The Federal Trade Commission (FTC) recently issued a policy paper urging state legislators to carefully evaluate proposals that limit nurse practitioners’ scope of practice. Nurse practitioners (also known as Advanced Practice Registered Nurses, or APRNs) are registered nurses who have been both educated and received specialized training beyond the requirements for a registered nurse. Notably, the FTC paper concluded that expanding the scope of APRN practice would create more competition in the health care sector – helping to control costs, improve quality, promote innovation, and expand access to care.

The FTC relied heavily on an Institute of Medicine (IOM) report issued in 2011, which indicated that state restrictions on APRNs vary widely for political reasons that have little to do with an APRN’s education and training or patient safety concerns. Building on this report, the FTC recommended state legislators and policymakers focus on the following factors when evaluating APRN scope of practice limitations:

• Patient access to safe and effective health care is of critical importance.

• State licensure requirements should focus on services APRNs can safely and effectively provide based on their education, training, and experience.

• A lack of compensation in the health care industry can have serious health and safety consequences, particularly in medically underserved areas.

• Effective collaboration between APRNs and physicians does not always require direct physician supervision.

• Scope of practice limitations should be narrowly tailored to address well-founded health and safety concerns, and should not be more restrictive than patient protection requires.

• Safety and quality evidence should be carefully scrutinized to determine if legitimate safety concerns exist and if so, whether physician supervision requirements or other regulatory interventions are likely to address them.

According to the American Association of Nurse Practitioners, only 19 states and the District of Columbia allow for full independent APRN practice, including the ability to evaluate patients, diagnose, order and interpret diagnostic tests, initiate and manage treatments and prescribe medications. Restrictions in the remaining states may limit or prohibit an APRN’s authority to prescribe medications, admit patients to hospitals, assess patient conditions, and order and evaluate tests.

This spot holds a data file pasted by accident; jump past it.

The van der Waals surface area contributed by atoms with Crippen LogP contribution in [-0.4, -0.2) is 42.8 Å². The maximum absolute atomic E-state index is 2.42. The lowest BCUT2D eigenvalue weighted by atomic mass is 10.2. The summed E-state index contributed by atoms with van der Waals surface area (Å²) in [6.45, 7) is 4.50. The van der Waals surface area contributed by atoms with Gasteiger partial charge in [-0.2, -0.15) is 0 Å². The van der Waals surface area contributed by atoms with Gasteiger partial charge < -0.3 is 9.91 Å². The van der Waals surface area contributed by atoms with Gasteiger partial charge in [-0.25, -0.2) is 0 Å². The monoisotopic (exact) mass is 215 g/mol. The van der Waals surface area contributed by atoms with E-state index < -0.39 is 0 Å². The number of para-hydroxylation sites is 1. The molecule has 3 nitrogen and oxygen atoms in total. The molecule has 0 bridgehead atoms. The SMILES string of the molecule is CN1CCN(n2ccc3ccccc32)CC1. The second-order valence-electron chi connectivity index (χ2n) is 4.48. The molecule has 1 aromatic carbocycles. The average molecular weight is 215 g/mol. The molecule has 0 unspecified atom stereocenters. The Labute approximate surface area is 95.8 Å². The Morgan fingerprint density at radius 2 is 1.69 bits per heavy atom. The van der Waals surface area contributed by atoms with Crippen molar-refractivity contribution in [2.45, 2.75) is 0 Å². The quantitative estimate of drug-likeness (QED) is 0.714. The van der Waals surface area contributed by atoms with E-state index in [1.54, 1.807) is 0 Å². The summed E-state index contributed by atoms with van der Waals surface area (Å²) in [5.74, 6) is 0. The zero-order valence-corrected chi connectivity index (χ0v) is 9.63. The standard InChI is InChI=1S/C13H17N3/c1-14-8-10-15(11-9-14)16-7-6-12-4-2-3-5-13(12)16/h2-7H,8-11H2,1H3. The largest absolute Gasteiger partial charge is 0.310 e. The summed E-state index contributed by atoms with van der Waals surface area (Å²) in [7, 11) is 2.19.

Further, many states require an APRN to have a supervisory relationship or written collaborative practice agreement with a physician in order for the APRN to practice. For example, Missouri is one of the most restrictive states for APRN practice. In Missouri, an APRN must work under a collaborative practice agreement with a supervising physician. The physician must practice on-site with the APRN for a minimum of one month, after which certain geographic restrictions apply. After the one-month period is complete, additional restrictions regarding on-site follow-up patient care and chart reviews come into play.

Despite pushback from state medical associations, support for expanding APRN scope of practice appears to be growing as a means to address primary care physician shortages, particularly in medically underserved areas. The FTC policy paper provides more food for thought for state legislators considering these issues, and suggests that reductions in state restrictions on APRN scope of practice are only a matter of time.